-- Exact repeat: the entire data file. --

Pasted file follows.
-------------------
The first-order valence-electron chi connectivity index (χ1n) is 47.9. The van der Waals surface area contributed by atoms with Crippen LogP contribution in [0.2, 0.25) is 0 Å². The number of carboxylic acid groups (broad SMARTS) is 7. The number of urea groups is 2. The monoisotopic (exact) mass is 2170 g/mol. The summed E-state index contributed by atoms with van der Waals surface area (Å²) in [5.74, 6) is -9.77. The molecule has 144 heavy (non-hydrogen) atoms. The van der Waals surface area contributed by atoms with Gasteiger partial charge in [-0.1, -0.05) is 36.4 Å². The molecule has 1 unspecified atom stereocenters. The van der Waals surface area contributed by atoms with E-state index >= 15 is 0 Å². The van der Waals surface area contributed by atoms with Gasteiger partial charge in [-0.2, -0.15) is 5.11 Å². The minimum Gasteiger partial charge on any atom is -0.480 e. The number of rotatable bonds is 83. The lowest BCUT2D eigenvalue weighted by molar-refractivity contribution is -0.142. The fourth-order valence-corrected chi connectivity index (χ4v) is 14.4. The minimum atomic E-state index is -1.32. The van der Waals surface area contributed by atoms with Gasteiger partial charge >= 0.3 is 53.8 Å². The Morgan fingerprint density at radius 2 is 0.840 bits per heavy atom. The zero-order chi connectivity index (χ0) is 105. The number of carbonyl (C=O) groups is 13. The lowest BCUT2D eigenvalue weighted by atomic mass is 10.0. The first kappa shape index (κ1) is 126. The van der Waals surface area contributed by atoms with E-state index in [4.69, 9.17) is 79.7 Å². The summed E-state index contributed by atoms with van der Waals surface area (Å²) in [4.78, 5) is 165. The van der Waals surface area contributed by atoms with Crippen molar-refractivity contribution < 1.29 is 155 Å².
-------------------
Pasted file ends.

The first-order valence-electron chi connectivity index (χ1n) is 47.9. The van der Waals surface area contributed by atoms with Crippen LogP contribution in [0.2, 0.25) is 0 Å². The number of carboxylic acid groups (broad SMARTS) is 7. The number of urea groups is 2. The monoisotopic (exact) mass is 2170 g/mol. The summed E-state index contributed by atoms with van der Waals surface area (Å²) in [5.74, 6) is -9.77. The molecule has 144 heavy (non-hydrogen) atoms. The van der Waals surface area contributed by atoms with Gasteiger partial charge in [-0.1, -0.05) is 36.4 Å². The molecule has 1 unspecified atom stereocenters. The van der Waals surface area contributed by atoms with E-state index >= 15 is 0 Å². The van der Waals surface area contributed by atoms with Gasteiger partial charge in [-0.2, -0.15) is 5.11 Å². The minimum Gasteiger partial charge on any atom is -0.480 e. The number of rotatable bonds is 83. The lowest BCUT2D eigenvalue weighted by molar-refractivity contribution is -0.142. The fourth-order valence-corrected chi connectivity index (χ4v) is 14.4. The minimum atomic E-state index is -1.32. The van der Waals surface area contributed by atoms with Gasteiger partial charge >= 0.3 is 53.8 Å². The Morgan fingerprint density at radius 2 is 0.840 bits per heavy atom. The zero-order chi connectivity index (χ0) is 105. The number of carbonyl (C=O) groups is 13. The lowest BCUT2D eigenvalue weighted by atomic mass is 10.0. The first kappa shape index (κ1) is 126. The van der Waals surface area contributed by atoms with E-state index in [4.69, 9.17) is 79.7 Å². The summed E-state index contributed by atoms with van der Waals surface area (Å²) in [4.78, 5) is 165. The van der Waals surface area contributed by atoms with Crippen molar-refractivity contribution < 1.29 is 155 Å².